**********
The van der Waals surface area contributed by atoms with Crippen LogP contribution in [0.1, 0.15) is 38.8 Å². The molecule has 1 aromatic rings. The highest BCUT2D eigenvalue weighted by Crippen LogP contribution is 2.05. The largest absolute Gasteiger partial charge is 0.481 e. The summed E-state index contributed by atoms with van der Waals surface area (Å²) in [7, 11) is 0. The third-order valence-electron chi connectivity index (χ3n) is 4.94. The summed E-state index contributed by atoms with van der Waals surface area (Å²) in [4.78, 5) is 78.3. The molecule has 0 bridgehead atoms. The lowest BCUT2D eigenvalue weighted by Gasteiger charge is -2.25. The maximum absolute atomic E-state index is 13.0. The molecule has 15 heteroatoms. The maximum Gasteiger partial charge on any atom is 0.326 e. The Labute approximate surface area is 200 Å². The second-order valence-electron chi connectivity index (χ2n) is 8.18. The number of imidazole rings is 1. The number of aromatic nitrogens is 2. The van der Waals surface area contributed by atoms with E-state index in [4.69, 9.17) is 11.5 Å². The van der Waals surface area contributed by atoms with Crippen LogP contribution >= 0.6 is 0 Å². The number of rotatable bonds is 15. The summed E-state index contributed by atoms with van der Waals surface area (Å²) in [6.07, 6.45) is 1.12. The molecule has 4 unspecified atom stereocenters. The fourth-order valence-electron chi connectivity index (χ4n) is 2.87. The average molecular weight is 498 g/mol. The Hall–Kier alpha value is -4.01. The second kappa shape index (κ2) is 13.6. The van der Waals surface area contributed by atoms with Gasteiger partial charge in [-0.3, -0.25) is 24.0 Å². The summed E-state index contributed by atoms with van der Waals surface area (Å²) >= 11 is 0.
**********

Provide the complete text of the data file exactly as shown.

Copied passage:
The van der Waals surface area contributed by atoms with Crippen LogP contribution in [0.1, 0.15) is 38.8 Å². The molecule has 1 aromatic rings. The highest BCUT2D eigenvalue weighted by Crippen LogP contribution is 2.05. The largest absolute Gasteiger partial charge is 0.481 e. The summed E-state index contributed by atoms with van der Waals surface area (Å²) in [7, 11) is 0. The third-order valence-electron chi connectivity index (χ3n) is 4.94. The summed E-state index contributed by atoms with van der Waals surface area (Å²) in [4.78, 5) is 78.3. The molecule has 0 bridgehead atoms. The lowest BCUT2D eigenvalue weighted by Gasteiger charge is -2.25. The maximum absolute atomic E-state index is 13.0. The molecule has 15 heteroatoms. The maximum Gasteiger partial charge on any atom is 0.326 e. The Labute approximate surface area is 200 Å². The second-order valence-electron chi connectivity index (χ2n) is 8.18. The number of imidazole rings is 1. The number of aromatic nitrogens is 2. The van der Waals surface area contributed by atoms with E-state index in [4.69, 9.17) is 11.5 Å². The van der Waals surface area contributed by atoms with Crippen LogP contribution >= 0.6 is 0 Å². The number of rotatable bonds is 15. The summed E-state index contributed by atoms with van der Waals surface area (Å²) in [6.07, 6.45) is 1.12. The molecule has 4 unspecified atom stereocenters. The fourth-order valence-electron chi connectivity index (χ4n) is 2.87. The average molecular weight is 498 g/mol. The Hall–Kier alpha value is -4.01. The second kappa shape index (κ2) is 13.6. The van der Waals surface area contributed by atoms with Gasteiger partial charge in [-0.3, -0.25) is 24.0 Å². The summed E-state index contributed by atoms with van der Waals surface area (Å²) >= 11 is 0.